As cooler weather begins to prevail here in southern Oregon, more and more people are seeking alternative ways to stay warm and cozy. Unfortunately, many of these methods pose a heightened fire risk – in fact, there are more home fires during the coldest months than at any other time of year. During the cooler season, it’s important to be aware of the risks so you can prevent the worst from happening.
To help, we’ve identified the four most common fire hazards for fall and winter:
- Space heaters. One of the most common methods of heating your home without cranking up the furnace is also the most risky. Space heaters can catch fire due to electrical short or cause house fires when situated too close to flammable objects like bedding, curtains, upholstery, or furniture. In fact, over half of fires caused by home heating result from space heaters – keep yours at least three feet away from other objects and turn it off when unattended.
- Electric blankets and heating pads. While these items can help keep your bed warm and toasty without the need to adjust the thermostat, they are also a fire risk. Unfortunately, hundreds of fires each year are caused by old or worn out electric blankets. Be sure yours is in good working condition and toss out any with frayed wiring; in addition, avoid piling other blankets on top of your electric blanket and switch it off when you’re not using it.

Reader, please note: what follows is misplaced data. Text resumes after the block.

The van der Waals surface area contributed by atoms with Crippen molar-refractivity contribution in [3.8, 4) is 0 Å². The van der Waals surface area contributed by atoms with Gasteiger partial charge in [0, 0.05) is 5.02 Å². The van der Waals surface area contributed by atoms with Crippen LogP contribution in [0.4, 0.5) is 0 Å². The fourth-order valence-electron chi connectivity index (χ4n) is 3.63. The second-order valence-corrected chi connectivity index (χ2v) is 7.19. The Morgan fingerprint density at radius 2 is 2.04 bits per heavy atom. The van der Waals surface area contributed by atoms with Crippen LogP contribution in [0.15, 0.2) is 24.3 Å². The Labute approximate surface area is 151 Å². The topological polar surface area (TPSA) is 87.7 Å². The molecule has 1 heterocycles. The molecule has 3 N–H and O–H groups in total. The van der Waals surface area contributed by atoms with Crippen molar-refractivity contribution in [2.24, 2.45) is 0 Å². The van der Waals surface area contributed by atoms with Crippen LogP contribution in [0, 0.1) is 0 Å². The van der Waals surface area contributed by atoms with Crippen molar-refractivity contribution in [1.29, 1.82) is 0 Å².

- Overloaded outlets. Whether you’re plugging in external heating sources or simply decorating for the upcoming holidays, overloaded outlets pose a serious fire risk. Plugging too many items into one extension cord can cause it, or the outlet it’s associated with, to overheat. Eventually, this extra energy could cause a fire.
- Generators. While a properly installed generator is extremely safe, attempting to install your own without knowledge of the proper specifications and setup can be dangerous. Worse, some homeowners try to plug in an electric generator indoors, or run a fuel-powered generator inside, which can result in electrocution or carbon monoxide poisoning, respectively. Be sure to have your generator installed by a skilled professional electrician.
All of the above fire hazards can be addressed by a team of trained electricians, such as the professionals at Winters Electric. If you’re having trouble keeping warm this winter, don’t hesitate to schedule a service call to address your outlets, install your new generator, or inspect your home’s wiring. Contact Winters Electric online or call (541) 664-4505 for 24/7 emergency service.